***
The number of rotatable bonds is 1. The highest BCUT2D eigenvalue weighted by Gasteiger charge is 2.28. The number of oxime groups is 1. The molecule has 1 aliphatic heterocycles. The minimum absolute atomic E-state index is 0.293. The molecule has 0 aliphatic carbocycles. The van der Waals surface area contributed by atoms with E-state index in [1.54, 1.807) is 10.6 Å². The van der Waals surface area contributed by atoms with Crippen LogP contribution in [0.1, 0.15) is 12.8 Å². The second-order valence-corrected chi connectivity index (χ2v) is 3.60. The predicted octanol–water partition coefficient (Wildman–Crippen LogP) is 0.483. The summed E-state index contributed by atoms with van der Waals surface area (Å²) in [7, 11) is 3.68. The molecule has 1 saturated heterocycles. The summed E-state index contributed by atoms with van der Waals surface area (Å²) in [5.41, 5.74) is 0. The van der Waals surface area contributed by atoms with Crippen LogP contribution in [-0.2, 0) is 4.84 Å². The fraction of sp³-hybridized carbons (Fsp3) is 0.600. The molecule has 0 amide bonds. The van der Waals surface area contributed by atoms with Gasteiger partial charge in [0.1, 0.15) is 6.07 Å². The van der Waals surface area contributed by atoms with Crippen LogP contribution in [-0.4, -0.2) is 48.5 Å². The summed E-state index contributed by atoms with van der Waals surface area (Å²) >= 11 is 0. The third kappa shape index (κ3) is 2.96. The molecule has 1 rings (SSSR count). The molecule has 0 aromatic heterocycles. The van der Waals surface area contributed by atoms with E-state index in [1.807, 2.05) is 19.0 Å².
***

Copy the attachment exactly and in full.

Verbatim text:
The number of rotatable bonds is 1. The highest BCUT2D eigenvalue weighted by Gasteiger charge is 2.28. The number of oxime groups is 1. The molecule has 1 aliphatic heterocycles. The minimum absolute atomic E-state index is 0.293. The molecule has 0 aliphatic carbocycles. The van der Waals surface area contributed by atoms with E-state index in [1.54, 1.807) is 10.6 Å². The van der Waals surface area contributed by atoms with Crippen LogP contribution in [0.1, 0.15) is 12.8 Å². The second-order valence-corrected chi connectivity index (χ2v) is 3.60. The predicted octanol–water partition coefficient (Wildman–Crippen LogP) is 0.483. The summed E-state index contributed by atoms with van der Waals surface area (Å²) in [7, 11) is 3.68. The molecule has 1 saturated heterocycles. The summed E-state index contributed by atoms with van der Waals surface area (Å²) in [5.41, 5.74) is 0. The van der Waals surface area contributed by atoms with Crippen LogP contribution in [-0.2, 0) is 4.84 Å². The fraction of sp³-hybridized carbons (Fsp3) is 0.600. The molecule has 0 amide bonds. The van der Waals surface area contributed by atoms with Gasteiger partial charge in [0.1, 0.15) is 6.07 Å². The van der Waals surface area contributed by atoms with Crippen LogP contribution in [-0.4, -0.2) is 48.5 Å². The summed E-state index contributed by atoms with van der Waals surface area (Å²) >= 11 is 0. The third kappa shape index (κ3) is 2.96. The molecule has 1 rings (SSSR count). The molecule has 0 aromatic heterocycles. The van der Waals surface area contributed by atoms with E-state index in [1.807, 2.05) is 19.0 Å².